Deutsche Bank is preparing to divest its Postbank retail operation in the latest strategy overhaul by a big global bank in response to sluggish markets and a welter of tough new regulations since the financial crisis.
After months of reviewing its business, Deutsche's management board has whittled down its strategic options for boosting returns to two, both of which involve parting ways with Postbank, according to people familiar with the matter.
The divestment of Postbank, which has 1,100 branches and was bought for €6bn in stages from 2008, would be biggest strategic step yet for Deutsche under co-chief executives Anshu Jain and Jürgen Fitschen.
Under the first scenario being considered by the management board, Deutsche would sell shares in Postbank, 6 per cent of which remains listed, within the next 18 months and refocus its remaining own-brand retail business on more affluent clients.
At the same time, it would cut assets at its investment bank by €160bn – or roughly a fifth. The most likely areas of Deutsche's dominant investment bank to be reduced are the rates trading business and prime brokerage operation, which are both hit particularly hard by new Basel III capital rules.
Under the second more radical scenario being considered, Deutsche would split itself in to two separate legal entities. One would contain its investment banking, asset and wealth management and global transaction banking divisions. The second would contain all its retail businesses, which would be fully merged and then listed at some point over the next two and a half years.
Some analysts have said Deutsche should consider a complete spin-off of its retail banking unit to become a pure-play investment bank, like its US rival Goldman Sachs.
Joseph Dickerson, analyst at Jefferies, said in a recent note that Deutsche "should dispose of its retail unit," adding: "Deutsche is no Goldman Sachs, but the latter is a template."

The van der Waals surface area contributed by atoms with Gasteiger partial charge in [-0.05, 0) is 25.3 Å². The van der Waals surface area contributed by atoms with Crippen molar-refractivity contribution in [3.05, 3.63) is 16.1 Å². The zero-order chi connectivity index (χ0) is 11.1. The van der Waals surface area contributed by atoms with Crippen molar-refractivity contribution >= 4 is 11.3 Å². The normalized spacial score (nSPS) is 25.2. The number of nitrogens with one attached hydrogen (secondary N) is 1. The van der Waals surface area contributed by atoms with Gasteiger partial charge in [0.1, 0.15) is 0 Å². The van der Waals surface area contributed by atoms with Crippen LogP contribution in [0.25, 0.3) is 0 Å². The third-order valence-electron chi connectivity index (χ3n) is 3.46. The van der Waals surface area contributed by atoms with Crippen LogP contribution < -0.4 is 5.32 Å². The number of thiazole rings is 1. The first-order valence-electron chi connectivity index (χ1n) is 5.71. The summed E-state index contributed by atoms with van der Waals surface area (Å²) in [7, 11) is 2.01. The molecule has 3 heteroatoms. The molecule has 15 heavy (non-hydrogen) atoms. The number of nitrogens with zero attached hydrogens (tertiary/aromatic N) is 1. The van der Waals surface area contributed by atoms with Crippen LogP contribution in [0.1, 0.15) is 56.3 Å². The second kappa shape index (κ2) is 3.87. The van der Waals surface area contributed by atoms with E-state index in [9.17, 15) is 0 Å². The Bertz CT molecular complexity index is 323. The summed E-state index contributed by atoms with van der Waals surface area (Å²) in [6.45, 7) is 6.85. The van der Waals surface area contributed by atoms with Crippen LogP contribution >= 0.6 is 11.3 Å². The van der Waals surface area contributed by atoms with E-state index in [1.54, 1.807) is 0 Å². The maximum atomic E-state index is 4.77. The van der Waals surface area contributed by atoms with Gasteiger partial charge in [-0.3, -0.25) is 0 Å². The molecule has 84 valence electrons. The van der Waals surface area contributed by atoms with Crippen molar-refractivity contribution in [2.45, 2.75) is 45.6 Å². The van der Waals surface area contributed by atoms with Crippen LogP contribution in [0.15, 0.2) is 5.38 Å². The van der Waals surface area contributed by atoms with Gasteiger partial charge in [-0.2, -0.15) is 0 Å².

A number of large Deutsche shareholders have previously told the FT that they are keen for the bank to retain a strong investment bank operation.
But many of them support the idea of it disposing of Postbank because it generates relatively low returns from its €144bn of mostly mortgage assets.
Retail banking in Germany is less profitable than in many other European countries because of fierce competition from the country's large number of local savings banks and Germans' traditional aversion to higher margin products, such as credit cards.
Deutsche's eight-man management board met last Wednesday, but has yet to decide formally in favour of either of the proposals, and various members have changed their positions over the course of the strategic review.
The bank's supervisory board is due to discuss the plans on Friday, but it is not yet clear whether the management board will be in a position to recommend one of the two options by then.
Unanswered questions remain over both. Spinning off the entire retail business would potentially provide Deutsche with a large enough slug of capital to avoid making deep cuts in its investment banking arm.
But it remains unclear whether Deutsche would still be able to meet tough regulatory requirements on funding in times of stress once it had been shorn of its retail deposit base.
Spinning off just Postbank is a lower risk option. But under this scenario, which would also include de-emphasising the rest of Deutsche's balance-sheet-intensive mortgage business, Deutsche would have to make deep cuts to its remaining domestic retail network of about 750 branches in order to keep its cost base in line with its lower retail revenues.
Deutsche said: "Strategy 2015+, our three-year plan launched in 2012 comes to its natural conclusion this year. We have been transparent that the bank is reviewing and updating its strategy, and that we will communicate further in the second quarter after decisions are made."